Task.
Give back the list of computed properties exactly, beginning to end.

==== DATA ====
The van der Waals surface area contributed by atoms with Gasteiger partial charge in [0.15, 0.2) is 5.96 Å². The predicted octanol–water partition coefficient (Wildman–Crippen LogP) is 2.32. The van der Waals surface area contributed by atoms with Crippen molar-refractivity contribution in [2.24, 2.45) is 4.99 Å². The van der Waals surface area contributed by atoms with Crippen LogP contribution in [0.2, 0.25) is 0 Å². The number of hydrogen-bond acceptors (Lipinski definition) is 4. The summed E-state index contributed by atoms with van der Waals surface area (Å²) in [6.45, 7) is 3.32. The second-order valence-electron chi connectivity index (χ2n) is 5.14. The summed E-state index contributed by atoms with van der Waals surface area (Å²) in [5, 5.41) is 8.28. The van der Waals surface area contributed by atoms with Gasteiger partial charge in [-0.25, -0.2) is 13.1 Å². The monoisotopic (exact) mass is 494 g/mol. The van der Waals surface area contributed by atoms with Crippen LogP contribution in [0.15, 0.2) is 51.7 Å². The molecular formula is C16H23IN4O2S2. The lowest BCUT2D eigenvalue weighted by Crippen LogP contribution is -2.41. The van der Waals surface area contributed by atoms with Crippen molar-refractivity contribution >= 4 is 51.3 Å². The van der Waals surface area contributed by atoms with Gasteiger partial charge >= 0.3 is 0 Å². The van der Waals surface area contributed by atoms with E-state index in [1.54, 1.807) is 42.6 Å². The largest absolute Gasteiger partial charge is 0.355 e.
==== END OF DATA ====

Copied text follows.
The van der Waals surface area contributed by atoms with Gasteiger partial charge in [0.15, 0.2) is 5.96 Å². The predicted octanol–water partition coefficient (Wildman–Crippen LogP) is 2.32. The van der Waals surface area contributed by atoms with Crippen molar-refractivity contribution in [2.24, 2.45) is 4.99 Å². The van der Waals surface area contributed by atoms with Crippen LogP contribution in [0.2, 0.25) is 0 Å². The number of hydrogen-bond acceptors (Lipinski definition) is 4. The summed E-state index contributed by atoms with van der Waals surface area (Å²) in [6.45, 7) is 3.32. The second-order valence-electron chi connectivity index (χ2n) is 5.14. The summed E-state index contributed by atoms with van der Waals surface area (Å²) in [5, 5.41) is 8.28. The van der Waals surface area contributed by atoms with Gasteiger partial charge in [-0.25, -0.2) is 13.1 Å². The monoisotopic (exact) mass is 494 g/mol. The van der Waals surface area contributed by atoms with Crippen LogP contribution in [0.15, 0.2) is 51.7 Å². The molecular formula is C16H23IN4O2S2. The lowest BCUT2D eigenvalue weighted by Crippen LogP contribution is -2.41. The van der Waals surface area contributed by atoms with Crippen molar-refractivity contribution >= 4 is 51.3 Å². The van der Waals surface area contributed by atoms with Gasteiger partial charge >= 0.3 is 0 Å². The van der Waals surface area contributed by atoms with E-state index in [1.54, 1.807) is 42.6 Å². The largest absolute Gasteiger partial charge is 0.355 e.